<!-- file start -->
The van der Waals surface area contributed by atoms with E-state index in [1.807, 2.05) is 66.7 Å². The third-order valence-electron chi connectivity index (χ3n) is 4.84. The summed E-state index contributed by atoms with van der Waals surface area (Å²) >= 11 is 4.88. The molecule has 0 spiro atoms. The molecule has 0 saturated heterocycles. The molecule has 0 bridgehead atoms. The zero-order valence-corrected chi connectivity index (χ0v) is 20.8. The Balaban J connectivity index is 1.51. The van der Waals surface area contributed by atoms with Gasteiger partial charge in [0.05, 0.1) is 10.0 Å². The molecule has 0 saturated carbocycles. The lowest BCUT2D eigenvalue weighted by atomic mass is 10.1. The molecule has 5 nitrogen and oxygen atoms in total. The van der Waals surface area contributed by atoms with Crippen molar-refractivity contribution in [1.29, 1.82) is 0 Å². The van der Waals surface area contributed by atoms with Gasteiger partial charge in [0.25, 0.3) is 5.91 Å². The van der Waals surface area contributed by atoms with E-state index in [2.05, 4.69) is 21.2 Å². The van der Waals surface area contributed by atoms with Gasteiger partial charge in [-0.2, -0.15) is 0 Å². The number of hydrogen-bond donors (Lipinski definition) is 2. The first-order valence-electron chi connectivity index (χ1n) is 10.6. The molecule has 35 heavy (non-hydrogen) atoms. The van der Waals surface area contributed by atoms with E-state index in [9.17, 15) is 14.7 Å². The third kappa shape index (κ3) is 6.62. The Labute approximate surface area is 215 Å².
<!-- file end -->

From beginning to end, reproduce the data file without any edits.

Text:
The van der Waals surface area contributed by atoms with E-state index in [1.807, 2.05) is 66.7 Å². The third-order valence-electron chi connectivity index (χ3n) is 4.84. The summed E-state index contributed by atoms with van der Waals surface area (Å²) >= 11 is 4.88. The molecule has 0 spiro atoms. The molecule has 0 saturated heterocycles. The molecule has 0 bridgehead atoms. The zero-order valence-corrected chi connectivity index (χ0v) is 20.8. The Balaban J connectivity index is 1.51. The van der Waals surface area contributed by atoms with Gasteiger partial charge in [0.05, 0.1) is 10.0 Å². The molecule has 0 saturated carbocycles. The lowest BCUT2D eigenvalue weighted by atomic mass is 10.1. The molecule has 5 nitrogen and oxygen atoms in total. The van der Waals surface area contributed by atoms with Crippen molar-refractivity contribution in [1.29, 1.82) is 0 Å². The van der Waals surface area contributed by atoms with Gasteiger partial charge in [0.25, 0.3) is 5.91 Å². The van der Waals surface area contributed by atoms with E-state index in [2.05, 4.69) is 21.2 Å². The van der Waals surface area contributed by atoms with Gasteiger partial charge in [-0.2, -0.15) is 0 Å². The number of hydrogen-bond donors (Lipinski definition) is 2. The first-order valence-electron chi connectivity index (χ1n) is 10.6. The molecule has 35 heavy (non-hydrogen) atoms. The van der Waals surface area contributed by atoms with E-state index in [9.17, 15) is 14.7 Å². The third kappa shape index (κ3) is 6.62. The Labute approximate surface area is 215 Å².